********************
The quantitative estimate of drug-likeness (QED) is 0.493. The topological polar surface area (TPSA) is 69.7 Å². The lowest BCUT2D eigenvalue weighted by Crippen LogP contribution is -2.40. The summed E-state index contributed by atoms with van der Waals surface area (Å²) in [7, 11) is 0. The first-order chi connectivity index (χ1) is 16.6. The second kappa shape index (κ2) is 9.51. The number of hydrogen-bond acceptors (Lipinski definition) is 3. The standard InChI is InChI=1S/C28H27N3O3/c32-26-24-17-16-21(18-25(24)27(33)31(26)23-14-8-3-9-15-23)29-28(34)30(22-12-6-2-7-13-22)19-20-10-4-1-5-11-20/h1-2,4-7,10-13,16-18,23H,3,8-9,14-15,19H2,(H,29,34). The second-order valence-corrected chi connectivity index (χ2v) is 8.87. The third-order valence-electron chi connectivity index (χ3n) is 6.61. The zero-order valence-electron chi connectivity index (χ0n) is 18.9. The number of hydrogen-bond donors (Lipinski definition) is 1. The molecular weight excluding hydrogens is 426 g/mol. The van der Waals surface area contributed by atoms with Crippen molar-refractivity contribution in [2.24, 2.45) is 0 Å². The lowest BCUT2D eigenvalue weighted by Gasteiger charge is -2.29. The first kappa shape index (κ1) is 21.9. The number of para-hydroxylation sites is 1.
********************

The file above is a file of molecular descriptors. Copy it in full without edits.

The quantitative estimate of drug-likeness (QED) is 0.493. The topological polar surface area (TPSA) is 69.7 Å². The lowest BCUT2D eigenvalue weighted by Crippen LogP contribution is -2.40. The summed E-state index contributed by atoms with van der Waals surface area (Å²) in [7, 11) is 0. The first-order chi connectivity index (χ1) is 16.6. The second kappa shape index (κ2) is 9.51. The number of hydrogen-bond acceptors (Lipinski definition) is 3. The standard InChI is InChI=1S/C28H27N3O3/c32-26-24-17-16-21(18-25(24)27(33)31(26)23-14-8-3-9-15-23)29-28(34)30(22-12-6-2-7-13-22)19-20-10-4-1-5-11-20/h1-2,4-7,10-13,16-18,23H,3,8-9,14-15,19H2,(H,29,34). The second-order valence-corrected chi connectivity index (χ2v) is 8.87. The third-order valence-electron chi connectivity index (χ3n) is 6.61. The zero-order valence-electron chi connectivity index (χ0n) is 18.9. The number of hydrogen-bond donors (Lipinski definition) is 1. The molecular weight excluding hydrogens is 426 g/mol. The van der Waals surface area contributed by atoms with Crippen molar-refractivity contribution in [2.24, 2.45) is 0 Å². The lowest BCUT2D eigenvalue weighted by Gasteiger charge is -2.29. The first kappa shape index (κ1) is 21.9. The number of para-hydroxylation sites is 1.